6. Financial Sector

Capital Markets and Portfolio Investment

Belgium has policies in place to facilitate the free flow of financial resources. Credit is allocated at market rates and is available to foreign and domestic investors without discrimination. Belgium is fully served by the international banking community and is implementing all relevant EU financial directives. At the same time, Belgium currently ranks 138th out of 190 for “getting credit” on the World Bank’s “Doing Business” rankings, and in the bottom quintile among OECD high income countries.

Bruges (Now Belgium) established the world’s first stock market almost 600 years ago, and the bourse is well-established today. On Euronext, a company may increase its capital either by capitalizing reserves or by issuing new shares. An increase in capital requires a legal registration procedure, and new shares may be offered either to the public or to existing shareholders. A public notice is not required if the offer is to existing shareholders, who may subscribe to the new shares directly. An issue of bonds to the public is subject to the same requirements as a public issue of shares: the company’s capital must be entirely paid up, and existing shareholders must be given preferential subscription rights.

In 2016, the Belgian government passed legislation to improve entrepreneurial financing through crowdfunding and more flexible capital venture rules.

Money and Banking System

Because the Belgian economy is directed toward international trade, more than half of its banking activities involve foreign countries. Belgium’s major banks are represented in the financial and commercial centers of dozens of countries by subsidiaries, branch offices, and representative offices. The country does have a central bank, the National Bank of Belgium (NBB), whose governor is also a board member of the European Central Bank.

Belgium is one of the countries with the highest number of banks per capita in the world. The banking system is considered sound but was particularly hard hit by the financial crisis that began in the fall of 2008, when federal and regional governments had to step in with lending and guarantees for the three largest banks. Following a review of the 2008 financial crisis, the Belgian government decided in 2012 to shift the authority of bank supervision from the Financial Market Supervision Authority (FMSA) to the NBB. In 2017, supervision of systemic Belgian banks shifted to the ECB. The country has not lost any correspondent banking relationship in the past three years, nor are there any correspondent banking relationships currently in jeopardy.

The developments since September 2008 have also resulted in a major de-risking of the Belgian banks’ balance sheets, on the back of a rising share of exposure to the public sector – albeit more concentrated on Belgium – and a gradual further expansion of the domestic mortgage loan portfolio. Since the introduction of the Single Supervisory Mechanism (SSM), the vast majority of the Belgian banking sector’s assets are held by banks that come under SSM supervision, including the “significant institutions” KBC Bank, Belfius Bank, Argenta, AXA Bank Europe, Bank of New-York Mellon and Bank Degroof/Petercam. Other banks governed by Belgian law – such as BNP Paribas Fortis and ING Belgium – are also subject to SSM supervision as they are subsidiaries of non-Belgian “significant institutions”.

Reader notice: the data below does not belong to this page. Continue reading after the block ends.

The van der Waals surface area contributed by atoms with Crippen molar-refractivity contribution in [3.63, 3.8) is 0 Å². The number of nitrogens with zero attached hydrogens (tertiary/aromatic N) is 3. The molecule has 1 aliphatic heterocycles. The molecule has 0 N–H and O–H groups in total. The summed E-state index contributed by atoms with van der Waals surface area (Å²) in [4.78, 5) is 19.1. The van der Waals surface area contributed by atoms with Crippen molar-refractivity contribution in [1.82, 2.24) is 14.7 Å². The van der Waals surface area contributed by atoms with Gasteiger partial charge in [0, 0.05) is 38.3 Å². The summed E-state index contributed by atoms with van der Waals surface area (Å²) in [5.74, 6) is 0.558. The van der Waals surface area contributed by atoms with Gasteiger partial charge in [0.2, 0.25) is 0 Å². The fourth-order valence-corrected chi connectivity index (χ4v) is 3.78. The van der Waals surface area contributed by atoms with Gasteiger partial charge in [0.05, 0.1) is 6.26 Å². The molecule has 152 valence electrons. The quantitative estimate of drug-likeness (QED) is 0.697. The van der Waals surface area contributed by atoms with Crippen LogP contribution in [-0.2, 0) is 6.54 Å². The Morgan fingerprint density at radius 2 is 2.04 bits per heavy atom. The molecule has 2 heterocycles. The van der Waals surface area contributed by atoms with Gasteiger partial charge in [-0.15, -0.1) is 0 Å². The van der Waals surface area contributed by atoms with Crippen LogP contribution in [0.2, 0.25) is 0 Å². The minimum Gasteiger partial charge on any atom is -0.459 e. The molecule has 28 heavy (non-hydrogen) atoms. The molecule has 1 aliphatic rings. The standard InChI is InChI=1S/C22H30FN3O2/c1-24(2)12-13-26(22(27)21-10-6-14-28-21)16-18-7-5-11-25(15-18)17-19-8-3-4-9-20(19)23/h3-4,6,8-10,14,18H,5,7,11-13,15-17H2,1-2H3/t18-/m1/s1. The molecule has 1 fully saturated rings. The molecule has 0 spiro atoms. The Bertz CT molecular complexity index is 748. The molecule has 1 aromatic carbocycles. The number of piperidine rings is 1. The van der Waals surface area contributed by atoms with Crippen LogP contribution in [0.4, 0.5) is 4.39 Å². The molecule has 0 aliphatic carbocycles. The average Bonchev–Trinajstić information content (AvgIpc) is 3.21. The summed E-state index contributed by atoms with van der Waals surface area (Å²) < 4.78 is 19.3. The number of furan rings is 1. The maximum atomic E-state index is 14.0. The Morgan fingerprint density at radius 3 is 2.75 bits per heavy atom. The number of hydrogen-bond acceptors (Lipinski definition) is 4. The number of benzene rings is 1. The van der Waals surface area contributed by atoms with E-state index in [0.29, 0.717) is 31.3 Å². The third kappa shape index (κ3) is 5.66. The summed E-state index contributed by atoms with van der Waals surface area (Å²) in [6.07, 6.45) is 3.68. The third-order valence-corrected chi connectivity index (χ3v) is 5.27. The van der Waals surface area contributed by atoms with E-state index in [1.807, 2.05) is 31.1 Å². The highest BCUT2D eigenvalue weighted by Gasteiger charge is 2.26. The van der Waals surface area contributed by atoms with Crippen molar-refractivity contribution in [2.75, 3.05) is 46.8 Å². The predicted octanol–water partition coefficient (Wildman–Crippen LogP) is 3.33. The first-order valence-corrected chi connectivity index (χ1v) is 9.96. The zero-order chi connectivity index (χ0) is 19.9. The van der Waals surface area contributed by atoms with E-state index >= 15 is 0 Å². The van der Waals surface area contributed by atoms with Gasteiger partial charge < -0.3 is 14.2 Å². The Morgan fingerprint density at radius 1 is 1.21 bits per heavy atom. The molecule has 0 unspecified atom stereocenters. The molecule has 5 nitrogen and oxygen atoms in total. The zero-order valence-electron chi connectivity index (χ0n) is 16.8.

In 2017, the banking sector conducted its business in a context of only gradual economic recovery and persistently low interest rates. That situation had two effects: it put pressure on the sector’s profitability and caused a credit default problem in some European banks. The National Bank of Belgium designated eight Belgian banks as domestic systemically important institutions, and divided them into two groups according to their level of importance. A 1.5 percent capital surcharge was imposed on the first group (BNP Paribas Fortis, KBC Group and Belfius Bank). The second group (AXA Bank Europe, Argenta, Euroclear and The Bank of New York Mellon) is required to hold a supplementary capital buffer of 0.75 percent. These surcharges will be phased in over a three-year period.

Under pressure from the European Union, bank debt has decreased in volume overall, from close to 1.6 trillion euros in 2007 to just over 1 trillion euros in 2017, according to the National Bank of Belgium, particularly in the risky derivative markets. KBC, the country’s largest bank, has total assets equivalent to € 292.3 billion. According to the NBB, 3 percent of all the currently outstanding loans are considered to be non-performing, compared to an average of 8 percent in the Euro area.

Belgian banks use modern, automated systems for domestic and international transactions. The Society for Worldwide Interbank Financial Telecommunications (SWIFT) has its headquarters in Brussels. Euroclear, a clearing entity for transactions in stocks and other securities, is also located in Brussels.